Nom. Nomnom.

2. How patient are you? Of course you need to be patient to own a dog - all dogs, not just pit bulls. I'm not talking about patience with dogs here. How patient can you be with other people? Because if I had a dollar for every time someone had crossed the street after seeing me walk my dogs toward them, or tell me about some horrible "pit bull" attack on the other side of the country as if it is somehow important to me and my dogs, or triumphantly announce, "It's all in how you raise them!," then I would be poor as hell because this stuff happens to me so often I don't even notice anymore, you guys. Patience. It's what keeps you from going on a murderous super-rampage.

3. Can you spell the word "pit bull"? I am not even kidding. It's P-I-T SPACE B-U-L-L. I'm sorry, I know it's probably unfair of me, but if you spell it wrong, I automatically assume you have no idea what you're talking about. And then I mentally deduct ten points from your IQ. I'm pretty sure there should be some sort of if-you-can't-spell-it, you-can't-own-it law. We could call it the Pittbull's Law.

4. Do you have at least the same amount of common sense as a toad? If your dog doesn't like children, can you keep her away from kids? Do you understand that nearly-nekkid dogs should not be left outside all winter? If you need help, can you ask for it? Can you keep your dog on a leash? If you are confused by these questions, let me know - I'm sure I have some rocks around here that could use a good home. I'll even paint them to look like pit bulls for you.

5. How's your sense of humor? I have yet to meet a breed of dog that has inspired so many laugh-so-you-don't-cry moments as my pit bulls. It's a survival mechanism at this point. Jai pulled all the pop cans out of the recycling again? Hilarious! Mikey jumped off the bed and ran into the wall and now there's giant hole there? Can't stop laughing - let's put the dresser in front of it! Rubi ate through that cat food container and ate so much that's she's bloated up to twice her size and needs to go to the e-vet to get her stomach pumped? Excellent! Somebody make sure there's some Ritalin and vodka for when we get back.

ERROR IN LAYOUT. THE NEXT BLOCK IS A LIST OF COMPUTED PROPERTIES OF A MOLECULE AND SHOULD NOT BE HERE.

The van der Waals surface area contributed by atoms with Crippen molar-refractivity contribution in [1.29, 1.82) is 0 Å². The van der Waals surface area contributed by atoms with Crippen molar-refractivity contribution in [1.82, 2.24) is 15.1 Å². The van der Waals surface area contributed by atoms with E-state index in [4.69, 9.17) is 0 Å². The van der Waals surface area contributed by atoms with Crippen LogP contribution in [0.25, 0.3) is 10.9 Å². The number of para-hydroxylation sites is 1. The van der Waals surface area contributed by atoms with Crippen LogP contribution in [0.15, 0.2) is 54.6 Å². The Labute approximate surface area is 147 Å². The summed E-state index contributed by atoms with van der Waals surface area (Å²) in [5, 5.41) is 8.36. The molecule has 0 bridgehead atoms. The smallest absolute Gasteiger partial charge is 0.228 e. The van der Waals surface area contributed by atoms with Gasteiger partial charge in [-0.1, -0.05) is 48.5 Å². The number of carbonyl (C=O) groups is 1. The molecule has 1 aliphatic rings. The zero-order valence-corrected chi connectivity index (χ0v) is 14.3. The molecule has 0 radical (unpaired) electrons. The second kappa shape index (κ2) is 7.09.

Remember Mikey?
We are very glad he lives with someone else now.

6. How open is your mind? I think a closed mind is the cardinal sin of pit bull ownership. Pit bulls owners have an intimate knowledge of prejudice - the kind of prejudice that steals away your family members and kills them. And yet we're often so quick to judge others. There are Responsible Pit Bull Owners (where we of course place ourselves), Bad Pit Bull Owners whose dogs make the news, and then Everyone Else. And these snap judgments do no more to help our cause than snap judgments about our dogs do. Our dogs are individuals, just like people. Is that person a Bad Pit Bull Owner, or does he simply lack the resources to get his dog spayed? Believe it or not, there was a first time Jai jumped the fence to go visit another dog. Does that make me irresponsible? I suspect it means that I am, as always, merely human. Luckily, I have some of the Best Dogs Ever to make being human a little easier.

Thursday, December 12, 2013

The Little Bulldog Who Could

Once upon a time, there was a little bulldog who lived in a not-very-nice place. His owner was sick and had many, many animals, and was not able to take care of all of them. The home was dirty, and there wasn't much food, and there were not enough laps to go around. This made the Littlest Bulldog sad because he loves food, and he loves to sit in laps.

Sad bulldog.

His owner knew how much happier the Littlest Bulldog would be in a clean, new home with lots of food and laps, so his owner made the difficult decision to let the Littlest Bulldog be rescued. The Littlest Bulldog was so awesome that he got snatched up right away by a Very Important Person at the shelter. They loved the Littlest Bulldog a great deal, but he broke out of his crate (twice) and ate some power cords (yum), and the Very Important People worried that they could not keep the Littlest Bulldog safe. So they made the heart breaking decision to send the Littlest Bulldog back to the shelter in the hopes that he could find someone who could handle all his crate-escaping, cord-eating, lap-loving magnificence.

The Littlest Bulldog was at the shelter for a whole six hours before a moderately crazy lady with lots of dogs and even more treats scooped him up. The Littlest Bulldog's Very Important Person told her all about the Littlest's Bulldog's crate-breaking, cord-eating ways, but the Crazy Treat Lady was a bit skeptical. After all, how could something so small be so much trouble? And wasn't his face just a little too squishy for proper destruction?